Stopping & Removing Agents

If you wish to stop monitoring a server, you can pause or retire the Agent via the controls on this page:

https://docs.barricade.io/src/img/changelog/24-controls.gif

Agents that are paused can be restarted later - whereas you cannot ‘undo’ a retired Agent through the web interface - a reinstall would be required to restore the Agent.

Pausing Agents

Older Agent versions do not support pausing and restarting. You should update the Agent to the latest version.

Retiring and Removing Agents

Retiring an Agent will stop the tranmission of data from your server, but it doesn’t remove the Agent files. If you want to fully remove all traces of the Agent, you will need to manually do so by running a command on your server:

To remove from an Ubuntu server: dpkg -r barricade

To remove from a CentOS server: rpm -e barricade

One-way Agents

Clicking ‘pause’ or retire’ will prompt Barricade to signal a change in behavior to the Agent through the status API - it can’t directly write to or alter the Agent directly (by design).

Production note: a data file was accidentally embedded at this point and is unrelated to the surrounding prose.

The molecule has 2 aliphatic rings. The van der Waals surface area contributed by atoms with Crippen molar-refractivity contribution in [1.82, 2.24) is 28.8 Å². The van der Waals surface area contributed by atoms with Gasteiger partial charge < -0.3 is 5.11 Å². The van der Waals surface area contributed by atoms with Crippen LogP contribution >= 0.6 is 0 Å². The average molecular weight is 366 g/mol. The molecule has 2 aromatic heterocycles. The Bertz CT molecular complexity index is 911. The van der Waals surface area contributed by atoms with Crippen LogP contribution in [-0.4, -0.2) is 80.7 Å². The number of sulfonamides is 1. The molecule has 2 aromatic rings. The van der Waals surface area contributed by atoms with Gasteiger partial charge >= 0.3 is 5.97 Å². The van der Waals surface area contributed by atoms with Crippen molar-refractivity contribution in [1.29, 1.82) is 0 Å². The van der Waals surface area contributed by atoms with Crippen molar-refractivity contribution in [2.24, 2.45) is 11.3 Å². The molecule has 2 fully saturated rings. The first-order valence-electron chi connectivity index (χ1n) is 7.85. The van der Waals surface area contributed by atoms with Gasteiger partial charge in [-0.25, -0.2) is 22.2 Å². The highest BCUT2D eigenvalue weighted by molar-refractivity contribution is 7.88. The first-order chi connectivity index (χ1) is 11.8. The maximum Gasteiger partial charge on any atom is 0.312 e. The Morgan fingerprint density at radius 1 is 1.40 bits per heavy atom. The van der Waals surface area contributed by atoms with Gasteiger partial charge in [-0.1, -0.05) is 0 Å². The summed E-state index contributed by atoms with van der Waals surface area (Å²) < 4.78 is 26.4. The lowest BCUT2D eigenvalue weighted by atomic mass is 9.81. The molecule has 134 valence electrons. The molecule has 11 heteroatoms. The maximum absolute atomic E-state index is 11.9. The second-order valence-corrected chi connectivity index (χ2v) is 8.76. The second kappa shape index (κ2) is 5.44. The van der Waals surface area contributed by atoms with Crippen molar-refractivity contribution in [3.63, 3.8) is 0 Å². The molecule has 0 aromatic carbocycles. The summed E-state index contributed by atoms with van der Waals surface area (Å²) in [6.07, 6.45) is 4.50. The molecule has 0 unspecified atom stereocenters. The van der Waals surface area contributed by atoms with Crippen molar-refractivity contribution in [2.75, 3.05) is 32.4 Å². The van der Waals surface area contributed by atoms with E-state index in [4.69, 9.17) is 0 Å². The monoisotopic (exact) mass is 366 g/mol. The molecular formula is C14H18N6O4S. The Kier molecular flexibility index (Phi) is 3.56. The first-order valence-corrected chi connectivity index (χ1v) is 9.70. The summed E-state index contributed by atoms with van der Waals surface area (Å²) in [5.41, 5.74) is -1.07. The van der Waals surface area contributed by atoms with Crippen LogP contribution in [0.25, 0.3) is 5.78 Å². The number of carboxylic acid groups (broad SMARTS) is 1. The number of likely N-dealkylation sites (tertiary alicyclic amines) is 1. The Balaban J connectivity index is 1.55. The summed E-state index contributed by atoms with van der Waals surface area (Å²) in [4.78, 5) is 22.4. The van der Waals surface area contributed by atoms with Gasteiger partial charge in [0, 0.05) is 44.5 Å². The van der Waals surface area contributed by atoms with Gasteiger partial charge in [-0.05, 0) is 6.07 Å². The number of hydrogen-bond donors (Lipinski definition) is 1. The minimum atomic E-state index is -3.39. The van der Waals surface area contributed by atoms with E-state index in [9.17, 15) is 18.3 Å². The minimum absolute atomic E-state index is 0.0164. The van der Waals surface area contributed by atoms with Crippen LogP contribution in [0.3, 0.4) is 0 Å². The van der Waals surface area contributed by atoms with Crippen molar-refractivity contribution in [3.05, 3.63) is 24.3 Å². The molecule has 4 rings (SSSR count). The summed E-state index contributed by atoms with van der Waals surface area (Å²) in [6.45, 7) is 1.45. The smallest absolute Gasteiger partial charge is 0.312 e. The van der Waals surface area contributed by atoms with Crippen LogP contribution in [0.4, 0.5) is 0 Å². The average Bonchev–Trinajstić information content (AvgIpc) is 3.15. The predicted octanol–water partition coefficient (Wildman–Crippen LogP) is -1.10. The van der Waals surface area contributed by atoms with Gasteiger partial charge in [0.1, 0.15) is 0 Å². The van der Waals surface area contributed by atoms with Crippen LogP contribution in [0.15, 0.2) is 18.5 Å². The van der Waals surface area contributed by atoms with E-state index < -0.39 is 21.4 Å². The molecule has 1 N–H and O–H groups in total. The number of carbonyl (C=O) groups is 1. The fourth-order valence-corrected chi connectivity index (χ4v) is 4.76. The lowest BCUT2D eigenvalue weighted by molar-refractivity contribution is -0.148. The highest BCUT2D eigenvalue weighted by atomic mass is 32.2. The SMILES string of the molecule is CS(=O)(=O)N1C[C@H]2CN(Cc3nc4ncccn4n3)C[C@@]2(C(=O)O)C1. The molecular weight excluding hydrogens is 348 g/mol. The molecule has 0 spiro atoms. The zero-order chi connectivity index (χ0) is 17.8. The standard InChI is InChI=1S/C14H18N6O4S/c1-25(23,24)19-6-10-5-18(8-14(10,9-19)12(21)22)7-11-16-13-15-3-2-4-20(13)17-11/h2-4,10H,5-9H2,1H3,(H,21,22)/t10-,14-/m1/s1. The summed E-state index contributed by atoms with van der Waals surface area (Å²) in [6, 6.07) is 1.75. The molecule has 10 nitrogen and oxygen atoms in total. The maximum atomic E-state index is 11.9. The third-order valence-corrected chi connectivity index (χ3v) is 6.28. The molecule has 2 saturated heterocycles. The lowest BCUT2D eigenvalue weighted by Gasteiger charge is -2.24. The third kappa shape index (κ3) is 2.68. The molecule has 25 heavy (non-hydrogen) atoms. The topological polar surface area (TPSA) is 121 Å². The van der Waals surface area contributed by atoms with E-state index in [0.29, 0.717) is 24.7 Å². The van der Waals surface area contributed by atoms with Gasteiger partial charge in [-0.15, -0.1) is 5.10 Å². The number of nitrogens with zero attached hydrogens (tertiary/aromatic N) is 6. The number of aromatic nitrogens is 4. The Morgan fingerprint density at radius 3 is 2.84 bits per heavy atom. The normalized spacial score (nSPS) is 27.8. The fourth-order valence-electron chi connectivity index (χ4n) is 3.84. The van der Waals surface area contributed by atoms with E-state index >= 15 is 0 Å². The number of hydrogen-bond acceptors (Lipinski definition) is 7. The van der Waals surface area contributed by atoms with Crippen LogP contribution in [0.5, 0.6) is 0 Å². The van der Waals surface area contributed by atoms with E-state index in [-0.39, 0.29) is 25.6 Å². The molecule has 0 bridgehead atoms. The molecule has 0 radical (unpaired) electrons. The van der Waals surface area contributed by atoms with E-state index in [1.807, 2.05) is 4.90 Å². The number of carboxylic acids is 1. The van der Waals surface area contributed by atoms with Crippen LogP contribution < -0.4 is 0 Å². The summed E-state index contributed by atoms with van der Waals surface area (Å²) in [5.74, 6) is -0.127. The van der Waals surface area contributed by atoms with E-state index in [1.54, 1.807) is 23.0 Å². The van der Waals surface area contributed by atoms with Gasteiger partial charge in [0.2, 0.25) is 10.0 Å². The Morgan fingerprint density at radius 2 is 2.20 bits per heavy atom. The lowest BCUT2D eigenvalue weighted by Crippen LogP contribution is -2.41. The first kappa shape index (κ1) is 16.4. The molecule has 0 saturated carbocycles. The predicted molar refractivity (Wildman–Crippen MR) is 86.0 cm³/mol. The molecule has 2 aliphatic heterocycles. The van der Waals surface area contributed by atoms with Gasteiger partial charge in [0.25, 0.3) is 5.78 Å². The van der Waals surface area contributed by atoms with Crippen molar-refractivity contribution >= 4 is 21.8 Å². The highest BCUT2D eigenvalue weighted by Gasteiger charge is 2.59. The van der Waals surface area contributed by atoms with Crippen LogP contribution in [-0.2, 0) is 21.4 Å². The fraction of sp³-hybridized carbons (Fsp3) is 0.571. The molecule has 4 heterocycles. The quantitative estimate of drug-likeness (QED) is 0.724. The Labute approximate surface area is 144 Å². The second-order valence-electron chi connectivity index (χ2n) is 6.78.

When the Agent communicates with the Barricade API it will check for any status changes in the API and respond accordingly.

Tagging & Filtering

If you are running multiple Barricade Agents, you’ll see data pooled in the dashboard from different servers. Filters help you narrow your view to see results from specific servers.

Where to find Filters

You can filter Case data in the app by accessing the Filter option at the top of the Dashboard -> Overview navigation:

https://docs.barricade.io/src/img/using-barricade/28-tagging-01.png

When you have active Filters, the menu will look like this: